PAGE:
Microtensile Bond Strength
Resin-dentin bonded sticks were attached to a Geraldeli jig20 with cyanoacrylate adhesive and tested under tension (Kratos Dinamometros, Cotia, SP, Brazil) at 0.5 mm/min until failure. The μTBS values were calculated by dividing the load at failure by the cross-sectional bonding area.
The failure mode of the specimens was classified as cohesive (C; failure exclusive within dentin or resin composite), adhesive (A; failure at the resin-dentin interface), or mixed (M; failure at the resin-dentin interface, which included cohesive failure of the neighboring substrates). The classification was performed under a stereomicroscope at 100× magnification (Olympus SZ40, Tokyo, Japan). Specimens with premature failures were included in the tooth mean.
Three resin-bonded sticks from each tooth at each period were not tested in tension and were prepared for NL evaluation. The sticks were placed in an ammoniacal silver nitrate solution21 in darkness for 24 hours, rinsed thoroughly in distilled water, and immersed in photo-developing solution for eight hours under a fluorescent light to reduce silver ions into metallic silver grains within voids along the bonded interface. Specimens were polished down to 2500-grit SiC paper and 1 and 0.25 μm diamond paste (Buehler Ltd) using a polishing cloth. They were ultrasonically cleaned, air dried, mounted on stubs, and coated with carbon-gold (Shimadzu IC 50, Tóquio, Japão). Resin-dentin interfaces were analyzed in a field-emission scanning electron microscope (SEM) operated in the backscattered mode (SSX-550, Shimadzu).
Three images were captured of each resin-dentin stick. The relative percentage of NL in the adhesive and hybrid layers was measured by a blinded operator (UTHSCSA ImageTool 3.0 software, Department of Dental Diagnostic Science at The University of Texas Health Science Center, San Antonio, TX, USA). Values originating from the same specimen were averaged for statistical purposes. The mean NL of all sticks from the same tooth was taken for statistical purposes.
The experimental unit in the current study was the hemi-tooth. The μTBS and NL of all sticks from the same hemi-tooth were averaged for statistical purposes. The μTBS (MPa) and NL (%) means for every testing group were expressed as the average of five hemi-teeth used per group. The premature failures during specimen preparation were not included in the tooth mean. The μTBS (MPa) and NL (%) data were subjected to a two-way repeated-measure analysis of variance (adhesive vs storage time) and a post hoc test (Tukey post hoc test at α=0.05) for pairwise comparisons.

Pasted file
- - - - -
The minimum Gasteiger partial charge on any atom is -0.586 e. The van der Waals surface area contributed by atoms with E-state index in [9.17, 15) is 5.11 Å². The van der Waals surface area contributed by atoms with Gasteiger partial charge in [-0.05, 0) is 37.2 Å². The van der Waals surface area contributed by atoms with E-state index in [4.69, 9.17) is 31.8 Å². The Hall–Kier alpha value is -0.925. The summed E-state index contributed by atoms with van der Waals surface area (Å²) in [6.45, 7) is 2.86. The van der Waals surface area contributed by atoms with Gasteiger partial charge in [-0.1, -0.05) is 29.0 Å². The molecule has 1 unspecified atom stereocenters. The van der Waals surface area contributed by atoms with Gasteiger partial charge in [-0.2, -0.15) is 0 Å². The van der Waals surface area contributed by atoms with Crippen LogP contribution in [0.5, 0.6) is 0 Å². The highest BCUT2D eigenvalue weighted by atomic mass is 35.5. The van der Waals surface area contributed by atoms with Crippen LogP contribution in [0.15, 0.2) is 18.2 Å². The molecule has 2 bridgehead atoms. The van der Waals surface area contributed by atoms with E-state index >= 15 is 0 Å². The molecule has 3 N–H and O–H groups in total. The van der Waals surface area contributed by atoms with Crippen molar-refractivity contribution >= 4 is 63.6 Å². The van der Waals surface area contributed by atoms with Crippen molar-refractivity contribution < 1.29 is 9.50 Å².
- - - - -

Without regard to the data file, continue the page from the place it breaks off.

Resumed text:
The percentage of specimens with premature failure and the frequency of each fracture pattern mode are shown in Table 2. Few premature (5.7% on average) and cohesive failures (4.6% on average) were observed. Most of the specimens showed adhesive or adhesive/mixed failures.
Regarding μTBS, the cross-product interaction adhesive vs storage time was statistically significant (p=0.001). PkSe and PkEr showed higher immediate μTBS, which was statistically similar to the control adhesives (CSE and SB; p>0.05; Table 3). However, a significant decrease in μTBS was observed for these materials after six months of water storage (p<0.05).
The adhesives ScSe, ScEr, AlSe, and AlEr showed lower immediate μTBS compared with the control adhesives (CSE and SB; p<0.05; Table 3). In the Se mode, only ScSe and AlSe showed no significant decrease of the μTBS after six months (p>0.05). In the Er mode, only Al showed significantly lower μTBS after six months (p<0.05).
The cross-product interaction adhesive vs storage time was statistically significant (p=0.001; Table 4). PkSe and PkEr in both bonding strategies showed the highest NL at the immediate time (p<0.05; Table 4), which significantly increased after six months (p<0.05; Table 4). Sb and Al, when applied in Se and Er mode, showed lower NL at both storage periods, which was statistically similar to the control adhesives (CSE and SB; p>0.05; Table 4).
Representative backscattered SEM images of the resin-dentin interfaces for all experimental conditions are depicted in Figure 1. Specimens of the Peak Universal Adhesive System applied as Er and Se (Figure 1B,J) showed a thicker area of silver nitrate deposition throughout the hybrid and adhesive layer at the immediate period. This deposition resembles the classic images of water trees21,22 (Figure 1). A higher amount of NL was detected for this adhesive after six months (Fig. 1F,N).
For both control adhesives, as well as the universal adhesives Scotchbond Universal Adhesive tested in Er and Se strategies, a thinner deposition of silver nitrate was observed, mainly restricted to the base of the hybrid layer at the immediate time (Figure 1). This NL remained stable after six months of water storage (Figure 1).
The results of the present study demonstrated that the universal adhesive tested had a heterogeneous behavior, since some adhesives diminished the bonding performance over the course of time and some did not.
Although the adhesive Peak showed high immediate μTBS values, this material produced an adhesive interface with high deposition of NL at the immediate time. NL represents the location of defects at the resin-dentin interface that may serve as pathways for degradation of the resin-dentin bond over time.22 Silver nitrate is capable of occupying nanometric-sized spaces present around the exposed collagen fibrils where the monomers were unable to infiltrate or where residual water was not displaced by the adhesive or even in areas with incomplete monomer conversion,22 factors preponderant for the degradation of the bond interface.
PkSe can be categorized as an aggressive Se,23,24 as this material has a very low pH (Peak SE Primer, pH=1.2) when compared with the other adhesives (Sb, pH=3.0; Al, pH=2.4).25 This might be why this material showed the highest NL at the immediate period. It was already reported that acid and unpolymerized monomers are more present in acidic adhesive infiltrate than are polymerizable monomers.5,6 Also, the hydrolysis of the ester bond of acidic monomer results in a strong phosphoric acid5 that continues to demineralize the surrounding dentin.
Only the Peak material recommends the application of an extra layer of Peak LC Bond. Various in vitro12,26,27,28 and in vivo studies29,30 have shown that the application of an additional layer increases the performance of one-step Se adhesives, provided that this is a layer with a hydrophobic nature. This additional layer incorporates nonsolvated hydrophobic monomers at the bonding interface, which diminishes the relative concentration of solvents retained and nonreacted monomers in the adhesive layer,31 making it less permeable32,33 and less prone to the effects of degradation over the course of time.34,35